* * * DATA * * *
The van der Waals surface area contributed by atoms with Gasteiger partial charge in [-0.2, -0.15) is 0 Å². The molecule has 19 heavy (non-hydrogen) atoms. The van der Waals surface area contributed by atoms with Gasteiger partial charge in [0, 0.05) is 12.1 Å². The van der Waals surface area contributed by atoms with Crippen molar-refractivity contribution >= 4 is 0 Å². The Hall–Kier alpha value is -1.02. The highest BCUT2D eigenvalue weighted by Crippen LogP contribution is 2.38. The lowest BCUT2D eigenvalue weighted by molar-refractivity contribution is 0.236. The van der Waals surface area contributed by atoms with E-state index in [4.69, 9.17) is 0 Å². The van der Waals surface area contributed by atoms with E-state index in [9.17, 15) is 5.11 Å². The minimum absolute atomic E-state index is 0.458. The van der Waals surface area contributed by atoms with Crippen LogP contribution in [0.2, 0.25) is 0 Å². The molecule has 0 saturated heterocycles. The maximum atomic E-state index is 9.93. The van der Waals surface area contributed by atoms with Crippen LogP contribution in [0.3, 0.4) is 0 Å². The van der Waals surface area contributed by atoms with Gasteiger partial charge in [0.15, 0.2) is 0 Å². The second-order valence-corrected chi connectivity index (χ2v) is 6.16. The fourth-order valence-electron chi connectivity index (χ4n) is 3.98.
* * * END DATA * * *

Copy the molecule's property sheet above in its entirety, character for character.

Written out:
The van der Waals surface area contributed by atoms with Gasteiger partial charge in [-0.2, -0.15) is 0 Å². The molecule has 19 heavy (non-hydrogen) atoms. The van der Waals surface area contributed by atoms with Gasteiger partial charge in [0, 0.05) is 12.1 Å². The van der Waals surface area contributed by atoms with Crippen molar-refractivity contribution >= 4 is 0 Å². The Hall–Kier alpha value is -1.02. The highest BCUT2D eigenvalue weighted by Crippen LogP contribution is 2.38. The lowest BCUT2D eigenvalue weighted by molar-refractivity contribution is 0.236. The van der Waals surface area contributed by atoms with E-state index in [4.69, 9.17) is 0 Å². The van der Waals surface area contributed by atoms with E-state index in [9.17, 15) is 5.11 Å². The minimum absolute atomic E-state index is 0.458. The van der Waals surface area contributed by atoms with Crippen LogP contribution in [0.2, 0.25) is 0 Å². The molecule has 0 saturated heterocycles. The maximum atomic E-state index is 9.93. The van der Waals surface area contributed by atoms with Crippen LogP contribution in [0.3, 0.4) is 0 Å². The van der Waals surface area contributed by atoms with Gasteiger partial charge in [0.15, 0.2) is 0 Å². The second-order valence-corrected chi connectivity index (χ2v) is 6.16. The fourth-order valence-electron chi connectivity index (χ4n) is 3.98.